Oh yeah, hey, then there's LUV's final single (track five here)—"Tingalingaling." Yup, their swan song is their masterpiece, fitting for an act whose career is such a compressed ('78-'80) blaze of glory and then disaster (the True LUV shipwreck not explained anywhere on the Web, not even in German). "Tingalingaling" is 2:29 (!!—this was 1980, remember) of everything that puts this group in my personal Pop Hall Of Fame (screw those “rock” museums anyway, d'you think they're ever gonna let any of Kirshner's finest in?). Gurgle keyboardsynth rhythm sounds, dead on nursery rhyme melody, idiotic playground lyrics, chanted choruses, and a beat that is utterly as contemporary and danceable as any of Year 2000's Cheiron/ Max Martin/ Stockholm hit monsters that deservedly rule today's pop world (the link between ABBA/LUV and 1997- ‘98's Swedish-conceived teenpop explosion being, of course, Ace of Base and their late producer Denniz Pop, at his same Stockholm Cheiron Studios).
“Tingaling" didn't hit Top 20 (#29 Dutch in summer '81), and that's it, boom, no more LUV.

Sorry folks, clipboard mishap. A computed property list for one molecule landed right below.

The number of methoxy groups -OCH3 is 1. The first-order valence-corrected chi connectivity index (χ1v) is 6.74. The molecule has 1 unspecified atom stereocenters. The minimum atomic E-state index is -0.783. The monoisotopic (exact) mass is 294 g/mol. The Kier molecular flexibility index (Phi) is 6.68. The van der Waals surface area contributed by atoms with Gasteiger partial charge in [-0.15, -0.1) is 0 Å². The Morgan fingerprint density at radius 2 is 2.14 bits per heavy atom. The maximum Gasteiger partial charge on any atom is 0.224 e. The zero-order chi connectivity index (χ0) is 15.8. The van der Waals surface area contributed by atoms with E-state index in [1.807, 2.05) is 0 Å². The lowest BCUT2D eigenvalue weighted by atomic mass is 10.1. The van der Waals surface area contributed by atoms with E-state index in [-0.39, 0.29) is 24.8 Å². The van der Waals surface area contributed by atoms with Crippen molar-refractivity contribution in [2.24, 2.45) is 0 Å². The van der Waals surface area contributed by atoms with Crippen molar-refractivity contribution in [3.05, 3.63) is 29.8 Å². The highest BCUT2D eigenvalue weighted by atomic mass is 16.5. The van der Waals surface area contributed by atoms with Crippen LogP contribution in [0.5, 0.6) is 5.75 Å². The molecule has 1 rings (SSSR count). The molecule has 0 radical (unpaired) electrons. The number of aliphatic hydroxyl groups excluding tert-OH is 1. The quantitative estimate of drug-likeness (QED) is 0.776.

Subsequent solo product and late ‘80s reformed LUV product is all inconsequential—an album by ex-LUV Jose Wijdeven The Good Times (1982, w/two Top 10 Dutch singles) that's somewhat girl group redolent (covers of "I Will Follow Him" and "I Can Hear Music" amongst the A-sides) but mostly ‘80s-dull; a German-language album titled Herinnering by Bonnie & Jose with all the material penned courtesy of, guess who, Bjorn & Benny (but as deathly dull as the Chess soundtrack in their early-mid ‘80s end-period ABBA dirge style).
A reformed LUV shows up on various 1989-1991 product, i.e. various CDs and CD maxi-singles of which large parts are in (some tracks even by) the Stock-Aitken-Waterman style but very average. In a fitting postscript, a LUV-hits "Megamix" single scratches Top 20 in summer 1993, and takes the LUV Gold hits collection into the Top 10.
So okay, I bite. If ABBA are (by many) in retrospect considered the touchstone ‘70s pop group...and if 1979's Lots of LUV by Holland's worst-attired (but most enthusiastic, not to mention wielding more convincing phonetic-English than Anna/Frida ever mustered) is very arguably the definitive Abba set... wow, that's the kind of conundrum that collapses entire universes. And they didn't even have to write one damn song to do it.